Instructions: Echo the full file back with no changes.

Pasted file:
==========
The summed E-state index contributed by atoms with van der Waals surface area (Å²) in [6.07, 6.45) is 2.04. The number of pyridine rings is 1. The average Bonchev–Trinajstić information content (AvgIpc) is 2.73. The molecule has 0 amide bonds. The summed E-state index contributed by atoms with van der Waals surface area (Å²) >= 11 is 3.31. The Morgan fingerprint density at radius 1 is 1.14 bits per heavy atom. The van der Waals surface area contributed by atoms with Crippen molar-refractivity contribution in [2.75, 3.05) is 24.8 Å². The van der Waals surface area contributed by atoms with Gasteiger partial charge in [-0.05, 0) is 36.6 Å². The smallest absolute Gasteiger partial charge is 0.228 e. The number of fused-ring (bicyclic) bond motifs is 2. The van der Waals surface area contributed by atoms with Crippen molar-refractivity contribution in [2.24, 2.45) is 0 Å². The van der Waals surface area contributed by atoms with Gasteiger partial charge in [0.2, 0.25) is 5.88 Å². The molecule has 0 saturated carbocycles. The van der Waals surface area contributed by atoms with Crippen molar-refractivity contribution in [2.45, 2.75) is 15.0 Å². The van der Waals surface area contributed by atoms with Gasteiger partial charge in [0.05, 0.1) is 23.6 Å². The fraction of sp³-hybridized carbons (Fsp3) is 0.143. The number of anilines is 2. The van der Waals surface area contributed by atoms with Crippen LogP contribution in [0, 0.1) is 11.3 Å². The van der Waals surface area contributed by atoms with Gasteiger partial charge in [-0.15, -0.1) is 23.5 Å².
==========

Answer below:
The summed E-state index contributed by atoms with van der Waals surface area (Å²) in [6.07, 6.45) is 2.04. The number of pyridine rings is 1. The average Bonchev–Trinajstić information content (AvgIpc) is 2.73. The molecule has 0 amide bonds. The summed E-state index contributed by atoms with van der Waals surface area (Å²) >= 11 is 3.31. The Morgan fingerprint density at radius 1 is 1.14 bits per heavy atom. The van der Waals surface area contributed by atoms with Crippen molar-refractivity contribution in [2.75, 3.05) is 24.8 Å². The van der Waals surface area contributed by atoms with Gasteiger partial charge in [-0.05, 0) is 36.6 Å². The smallest absolute Gasteiger partial charge is 0.228 e. The number of fused-ring (bicyclic) bond motifs is 2. The van der Waals surface area contributed by atoms with Crippen molar-refractivity contribution in [2.24, 2.45) is 0 Å². The van der Waals surface area contributed by atoms with Gasteiger partial charge in [0.2, 0.25) is 5.88 Å². The molecule has 0 saturated carbocycles. The van der Waals surface area contributed by atoms with Crippen molar-refractivity contribution in [2.45, 2.75) is 15.0 Å². The van der Waals surface area contributed by atoms with Gasteiger partial charge in [0.05, 0.1) is 23.6 Å². The fraction of sp³-hybridized carbons (Fsp3) is 0.143. The number of anilines is 2. The van der Waals surface area contributed by atoms with Crippen LogP contribution in [0, 0.1) is 11.3 Å². The van der Waals surface area contributed by atoms with Gasteiger partial charge in [-0.15, -0.1) is 23.5 Å².